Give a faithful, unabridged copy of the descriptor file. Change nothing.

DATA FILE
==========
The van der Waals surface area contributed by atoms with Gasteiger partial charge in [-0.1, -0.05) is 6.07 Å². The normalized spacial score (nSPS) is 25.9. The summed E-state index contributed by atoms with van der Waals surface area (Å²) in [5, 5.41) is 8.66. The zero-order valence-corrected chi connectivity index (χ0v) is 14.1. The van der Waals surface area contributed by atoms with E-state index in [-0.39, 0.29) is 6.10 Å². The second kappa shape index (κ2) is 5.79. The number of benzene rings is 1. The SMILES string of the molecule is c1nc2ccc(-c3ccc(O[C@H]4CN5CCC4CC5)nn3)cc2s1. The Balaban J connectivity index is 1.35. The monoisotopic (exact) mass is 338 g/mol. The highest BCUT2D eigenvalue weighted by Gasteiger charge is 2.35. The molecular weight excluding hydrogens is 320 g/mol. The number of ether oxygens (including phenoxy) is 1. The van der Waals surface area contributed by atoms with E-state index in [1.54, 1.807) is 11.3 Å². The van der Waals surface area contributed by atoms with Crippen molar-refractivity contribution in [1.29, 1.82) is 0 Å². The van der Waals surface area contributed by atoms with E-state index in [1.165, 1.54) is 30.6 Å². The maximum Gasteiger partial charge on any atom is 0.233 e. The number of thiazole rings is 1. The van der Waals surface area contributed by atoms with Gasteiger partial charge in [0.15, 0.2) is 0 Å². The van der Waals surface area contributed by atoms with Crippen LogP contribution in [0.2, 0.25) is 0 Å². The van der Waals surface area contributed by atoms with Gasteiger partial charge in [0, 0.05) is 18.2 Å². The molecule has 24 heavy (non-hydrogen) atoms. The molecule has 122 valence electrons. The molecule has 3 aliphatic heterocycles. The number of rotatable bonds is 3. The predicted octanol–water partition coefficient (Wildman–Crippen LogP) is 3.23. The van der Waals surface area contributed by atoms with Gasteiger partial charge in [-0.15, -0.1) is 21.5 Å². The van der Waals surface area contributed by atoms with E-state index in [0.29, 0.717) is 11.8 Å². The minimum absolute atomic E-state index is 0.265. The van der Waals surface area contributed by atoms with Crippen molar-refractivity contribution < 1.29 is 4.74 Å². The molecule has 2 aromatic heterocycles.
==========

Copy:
The van der Waals surface area contributed by atoms with Gasteiger partial charge in [-0.1, -0.05) is 6.07 Å². The normalized spacial score (nSPS) is 25.9. The summed E-state index contributed by atoms with van der Waals surface area (Å²) in [5, 5.41) is 8.66. The zero-order valence-corrected chi connectivity index (χ0v) is 14.1. The van der Waals surface area contributed by atoms with E-state index in [-0.39, 0.29) is 6.10 Å². The second kappa shape index (κ2) is 5.79. The number of benzene rings is 1. The SMILES string of the molecule is c1nc2ccc(-c3ccc(O[C@H]4CN5CCC4CC5)nn3)cc2s1. The Balaban J connectivity index is 1.35. The monoisotopic (exact) mass is 338 g/mol. The highest BCUT2D eigenvalue weighted by Gasteiger charge is 2.35. The molecular weight excluding hydrogens is 320 g/mol. The number of ether oxygens (including phenoxy) is 1. The van der Waals surface area contributed by atoms with E-state index in [1.54, 1.807) is 11.3 Å². The van der Waals surface area contributed by atoms with Crippen molar-refractivity contribution in [1.29, 1.82) is 0 Å². The van der Waals surface area contributed by atoms with E-state index in [1.165, 1.54) is 30.6 Å². The maximum Gasteiger partial charge on any atom is 0.233 e. The number of thiazole rings is 1. The van der Waals surface area contributed by atoms with Gasteiger partial charge in [0.15, 0.2) is 0 Å². The van der Waals surface area contributed by atoms with Crippen LogP contribution in [0.2, 0.25) is 0 Å². The van der Waals surface area contributed by atoms with Gasteiger partial charge in [0, 0.05) is 18.2 Å². The molecule has 24 heavy (non-hydrogen) atoms. The molecule has 122 valence electrons. The molecule has 3 aliphatic heterocycles. The number of rotatable bonds is 3. The predicted octanol–water partition coefficient (Wildman–Crippen LogP) is 3.23. The van der Waals surface area contributed by atoms with Gasteiger partial charge in [-0.15, -0.1) is 21.5 Å². The van der Waals surface area contributed by atoms with E-state index in [0.29, 0.717) is 11.8 Å². The minimum absolute atomic E-state index is 0.265. The van der Waals surface area contributed by atoms with Crippen molar-refractivity contribution < 1.29 is 4.74 Å². The molecule has 2 aromatic heterocycles.